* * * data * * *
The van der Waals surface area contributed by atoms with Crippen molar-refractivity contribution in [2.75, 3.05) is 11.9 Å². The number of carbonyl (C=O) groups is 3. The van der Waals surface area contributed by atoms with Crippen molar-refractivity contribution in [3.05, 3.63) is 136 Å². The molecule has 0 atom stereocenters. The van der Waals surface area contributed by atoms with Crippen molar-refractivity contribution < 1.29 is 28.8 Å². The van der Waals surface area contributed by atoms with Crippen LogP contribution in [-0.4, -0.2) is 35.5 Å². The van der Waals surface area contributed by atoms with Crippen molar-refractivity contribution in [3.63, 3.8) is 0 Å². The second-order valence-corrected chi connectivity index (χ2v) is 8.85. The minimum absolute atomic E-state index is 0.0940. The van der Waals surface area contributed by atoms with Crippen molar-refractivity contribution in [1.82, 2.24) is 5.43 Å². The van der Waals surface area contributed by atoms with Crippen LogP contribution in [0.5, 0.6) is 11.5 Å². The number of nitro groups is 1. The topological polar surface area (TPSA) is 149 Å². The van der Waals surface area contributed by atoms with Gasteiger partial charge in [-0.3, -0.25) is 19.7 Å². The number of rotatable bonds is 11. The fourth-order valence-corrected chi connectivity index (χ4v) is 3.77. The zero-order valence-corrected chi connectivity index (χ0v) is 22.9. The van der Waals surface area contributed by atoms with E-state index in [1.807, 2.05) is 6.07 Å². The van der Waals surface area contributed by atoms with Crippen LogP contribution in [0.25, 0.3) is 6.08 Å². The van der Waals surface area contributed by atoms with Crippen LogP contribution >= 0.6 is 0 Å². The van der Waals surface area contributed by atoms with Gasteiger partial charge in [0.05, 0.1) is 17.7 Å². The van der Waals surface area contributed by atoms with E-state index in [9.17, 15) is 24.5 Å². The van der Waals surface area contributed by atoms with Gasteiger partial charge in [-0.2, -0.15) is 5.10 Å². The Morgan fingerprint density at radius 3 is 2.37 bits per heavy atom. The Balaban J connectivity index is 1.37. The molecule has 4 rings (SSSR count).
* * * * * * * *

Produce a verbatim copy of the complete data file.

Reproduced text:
The van der Waals surface area contributed by atoms with Crippen molar-refractivity contribution in [2.75, 3.05) is 11.9 Å². The number of carbonyl (C=O) groups is 3. The van der Waals surface area contributed by atoms with Crippen molar-refractivity contribution in [3.05, 3.63) is 136 Å². The molecule has 0 atom stereocenters. The van der Waals surface area contributed by atoms with Crippen molar-refractivity contribution < 1.29 is 28.8 Å². The van der Waals surface area contributed by atoms with Crippen LogP contribution in [-0.4, -0.2) is 35.5 Å². The van der Waals surface area contributed by atoms with Crippen molar-refractivity contribution in [3.63, 3.8) is 0 Å². The second-order valence-corrected chi connectivity index (χ2v) is 8.85. The minimum absolute atomic E-state index is 0.0940. The van der Waals surface area contributed by atoms with Crippen molar-refractivity contribution in [1.82, 2.24) is 5.43 Å². The van der Waals surface area contributed by atoms with Crippen LogP contribution in [0.5, 0.6) is 11.5 Å². The number of nitro groups is 1. The topological polar surface area (TPSA) is 149 Å². The van der Waals surface area contributed by atoms with Gasteiger partial charge in [-0.3, -0.25) is 19.7 Å². The number of rotatable bonds is 11. The fourth-order valence-corrected chi connectivity index (χ4v) is 3.77. The zero-order valence-corrected chi connectivity index (χ0v) is 22.9. The van der Waals surface area contributed by atoms with E-state index in [1.807, 2.05) is 6.07 Å². The van der Waals surface area contributed by atoms with Crippen LogP contribution in [0.25, 0.3) is 6.08 Å². The van der Waals surface area contributed by atoms with Crippen LogP contribution >= 0.6 is 0 Å². The van der Waals surface area contributed by atoms with Gasteiger partial charge in [0.05, 0.1) is 17.7 Å². The van der Waals surface area contributed by atoms with E-state index in [9.17, 15) is 24.5 Å². The van der Waals surface area contributed by atoms with Gasteiger partial charge in [-0.2, -0.15) is 5.10 Å². The Morgan fingerprint density at radius 3 is 2.37 bits per heavy atom. The Balaban J connectivity index is 1.37. The molecule has 4 rings (SSSR count).